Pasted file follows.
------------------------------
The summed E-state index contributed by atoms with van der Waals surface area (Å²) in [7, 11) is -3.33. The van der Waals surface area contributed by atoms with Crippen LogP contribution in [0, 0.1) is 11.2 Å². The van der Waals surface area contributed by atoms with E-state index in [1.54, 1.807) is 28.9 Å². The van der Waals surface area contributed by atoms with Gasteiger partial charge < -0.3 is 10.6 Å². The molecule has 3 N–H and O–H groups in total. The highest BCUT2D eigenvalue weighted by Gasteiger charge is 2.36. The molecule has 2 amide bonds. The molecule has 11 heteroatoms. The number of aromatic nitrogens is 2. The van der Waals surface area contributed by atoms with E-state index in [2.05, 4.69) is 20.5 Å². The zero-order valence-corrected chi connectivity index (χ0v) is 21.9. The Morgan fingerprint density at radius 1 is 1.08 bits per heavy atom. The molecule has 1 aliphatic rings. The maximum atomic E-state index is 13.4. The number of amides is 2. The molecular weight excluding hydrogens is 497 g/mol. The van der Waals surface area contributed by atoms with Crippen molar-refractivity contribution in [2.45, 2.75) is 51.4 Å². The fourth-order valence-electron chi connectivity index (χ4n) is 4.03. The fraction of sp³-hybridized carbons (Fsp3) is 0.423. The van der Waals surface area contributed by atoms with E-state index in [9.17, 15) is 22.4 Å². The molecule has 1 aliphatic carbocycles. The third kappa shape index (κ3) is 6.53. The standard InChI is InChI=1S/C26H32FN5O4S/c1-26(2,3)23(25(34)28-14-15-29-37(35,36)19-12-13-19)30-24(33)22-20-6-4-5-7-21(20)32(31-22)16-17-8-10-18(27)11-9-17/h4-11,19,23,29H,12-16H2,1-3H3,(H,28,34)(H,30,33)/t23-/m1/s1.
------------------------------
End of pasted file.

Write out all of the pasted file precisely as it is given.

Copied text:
The summed E-state index contributed by atoms with van der Waals surface area (Å²) in [7, 11) is -3.33. The van der Waals surface area contributed by atoms with Crippen LogP contribution in [0, 0.1) is 11.2 Å². The van der Waals surface area contributed by atoms with E-state index in [1.54, 1.807) is 28.9 Å². The van der Waals surface area contributed by atoms with Gasteiger partial charge < -0.3 is 10.6 Å². The molecule has 3 N–H and O–H groups in total. The highest BCUT2D eigenvalue weighted by Gasteiger charge is 2.36. The molecule has 2 amide bonds. The molecule has 11 heteroatoms. The number of aromatic nitrogens is 2. The van der Waals surface area contributed by atoms with E-state index in [2.05, 4.69) is 20.5 Å². The zero-order valence-corrected chi connectivity index (χ0v) is 21.9. The Morgan fingerprint density at radius 1 is 1.08 bits per heavy atom. The molecule has 1 aliphatic rings. The maximum atomic E-state index is 13.4. The number of amides is 2. The molecular weight excluding hydrogens is 497 g/mol. The van der Waals surface area contributed by atoms with Crippen molar-refractivity contribution in [2.45, 2.75) is 51.4 Å². The fourth-order valence-electron chi connectivity index (χ4n) is 4.03. The fraction of sp³-hybridized carbons (Fsp3) is 0.423. The van der Waals surface area contributed by atoms with E-state index in [9.17, 15) is 22.4 Å². The molecule has 1 aliphatic carbocycles. The third kappa shape index (κ3) is 6.53. The standard InChI is InChI=1S/C26H32FN5O4S/c1-26(2,3)23(25(34)28-14-15-29-37(35,36)19-12-13-19)30-24(33)22-20-6-4-5-7-21(20)32(31-22)16-17-8-10-18(27)11-9-17/h4-11,19,23,29H,12-16H2,1-3H3,(H,28,34)(H,30,33)/t23-/m1/s1.